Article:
6 Min Read
* Distillers traditionally depend on fuel oil
* Diageo says biomass an 'integral part' of strategy
* Smaller players aided by government subsidies
By Nina Chestney
SPEYSIDE, Scotland, April 4 (Reuters) - Scotch whisky distillers are burning their unwanted grain byproducts, wood chips and other types of biomass for a source of energy in remote areas of the Highlands, where gas links are scarce and fuel oil is pricey.
The production of Scotch whisky has evolved over more than 500 years and is steeped in tradition. It is also a big business, generating 4 billion pounds ($6 billion) a year in exports - a quarter of all Britain's food and drink sales abroad.
New distilleries are being built to meet demand from over 200 countries around the world including new markets in Asia, Latin America and the Middle East. Family-run, centuries-old distilleries are trying to minimise operational costs.
Most distilleries in Scotland have relied on heavy fuel oil to generate heat for distilling processes, but biomass such as wood, plant-based material or organic waste is now an increasingly attractive and reliable option.
"As we expand capacity, biomass will be an integral part of what we are doing going forward," said Gerry O'Hagan, operational excellence director of spirits and wine for Diageo , the world's biggest spirits company.
In the whisky-making heartland of Speyside in north-east Scotland, Diageo opened a 45 million pound distillery four years ago at Roseisle. Barley fields surround the modern industrial building, with glistening glass walls enclosing huge copper stills.
The distillery, which has no access to a gas line, produces 10.5 million litres a year, which is matured for a minimum of three years before being used in brands such as Johnnie Walker.
Diageo has spent 17 million pounds on a bioenergy plant with a capacity of 8 to 10 megawatts (MW), or enough to power up to 10,000 homes. The distillery gets over half of its energy from the biomass plant, which also saves around 10,000 tonnes of carbon dioxide emissions a year.
The plant generates energy by burning byproducts of the distilling process such as spent grains, which would otherwise have been sent to farmers for use in animal feed.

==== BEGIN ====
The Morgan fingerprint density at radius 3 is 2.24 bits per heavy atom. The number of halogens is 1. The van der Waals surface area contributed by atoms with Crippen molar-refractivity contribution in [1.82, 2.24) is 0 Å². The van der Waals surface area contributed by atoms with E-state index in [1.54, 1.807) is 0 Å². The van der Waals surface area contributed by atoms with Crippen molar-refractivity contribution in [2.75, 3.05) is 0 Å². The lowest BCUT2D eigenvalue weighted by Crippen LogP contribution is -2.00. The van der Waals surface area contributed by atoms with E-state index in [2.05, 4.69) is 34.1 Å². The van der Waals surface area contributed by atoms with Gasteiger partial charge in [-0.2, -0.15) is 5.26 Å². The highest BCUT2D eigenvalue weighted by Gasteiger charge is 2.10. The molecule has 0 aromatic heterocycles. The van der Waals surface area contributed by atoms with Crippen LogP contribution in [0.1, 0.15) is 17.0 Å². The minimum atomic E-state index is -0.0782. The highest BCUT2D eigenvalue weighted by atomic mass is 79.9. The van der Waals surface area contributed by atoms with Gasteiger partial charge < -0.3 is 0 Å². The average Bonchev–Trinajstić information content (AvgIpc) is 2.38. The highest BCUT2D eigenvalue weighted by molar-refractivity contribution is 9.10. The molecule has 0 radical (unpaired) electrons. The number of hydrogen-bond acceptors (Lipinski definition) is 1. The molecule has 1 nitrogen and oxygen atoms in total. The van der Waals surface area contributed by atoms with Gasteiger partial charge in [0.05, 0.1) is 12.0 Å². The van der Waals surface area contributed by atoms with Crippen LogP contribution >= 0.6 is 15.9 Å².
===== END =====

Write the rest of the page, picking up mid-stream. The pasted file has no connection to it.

The rest of the distillery's energy comes from burning heavy fuel oil, which is more harmful to the environment and more expensive. Diageo hopes to increase renewable energy to around 80 percent of the plant's total by mixing its byproducts with wood pellets.
"There is concern about energy (prices) in the long term and about how we can make ourselves as self-sufficient as we possibly can," O'Hagan said.
Diageo also has installed a bigger, 30 MW bioenergy plant at its Cameronbridge distillery near Edinburgh; is building another plant at its Glendullan distillery in Speyside and has plans for a third at a new malt whisky distillery, also in Speyside.
"There are around 20 new distillery projects at the moment. Some of them are tiny, but around half are in the planning stage, and many of them are asking about biomass," said Julie Hesketh-Laird, director of operation and technical affairs at the Scottish Whisky Association.
"It makes good business to keep your energy costs down," she added.
Today's distillers have to contend with volatile energy and commodity prices; often uncertain barley harvest yields due to more extreme weather patterns; and customers such as supermarkets that are scrutinising their green credentials.
North Sea oil production is in decline, and the debate around Scottish independence has raised the question of who might control the $2.5 trillion of reserves, which adds to uncertainty about future oil supply.
"There is a question mark about heavy oil supply and how much there is left. As an industry we don't look at tomorrow or next week, we are looking at 12, 15 or 20 years down the line," said Graham Eunson, general manager of the smaller Tomatin distillery.
Smaller, more traditional distilleries must rely on government subsidies to make the economics of biomass work. Under a scheme called the Renewable Heat Incentive (RHI), the government rewards the use of renewable energy technology.
Remote Tomatin, 315 metres above sea level on the eastern edge of the Monadhliath Mountains, produces 2.5 million litres a year. Two thirds of its over 40-strong workforce live in housing on its 140-acre estate.
The plant is one of the oldest distilleries in Scotland, with whisky thought to have been made at the site as early as the 16th century. But it has experienced troubled times, going into liquidation in the 1980s before being bought by Japanese sake maker Takara Shuzo Co.
Tomatin, which has no gas links, had relied on fuel oil until last year, when it installed a 4 MW biomass boiler that burns wood pellets.
"To make that sort of investment on an unknown fuel source is a gamble. It is still perceived as a risk, because if it doesn't work, it's an expensive mistake," Eunson said.
"When we learnt we could get RHI payments, it was a key driver. As much as would love to be the most environmentally friendly firm, if the price of production (from biomass) is twice as high, it would put us at a huge disadvantage."
Biomass has now replaced 82 percent of the fuel oil it would have used, and Tomatin has cut its annual fuel costs by a third.
Furthermore, "if something happens which impacts the oil price, we are now safeguarded from that to a certain extent," Eunson said.
$1 = 0.6019 British Pounds editing by Jane Baird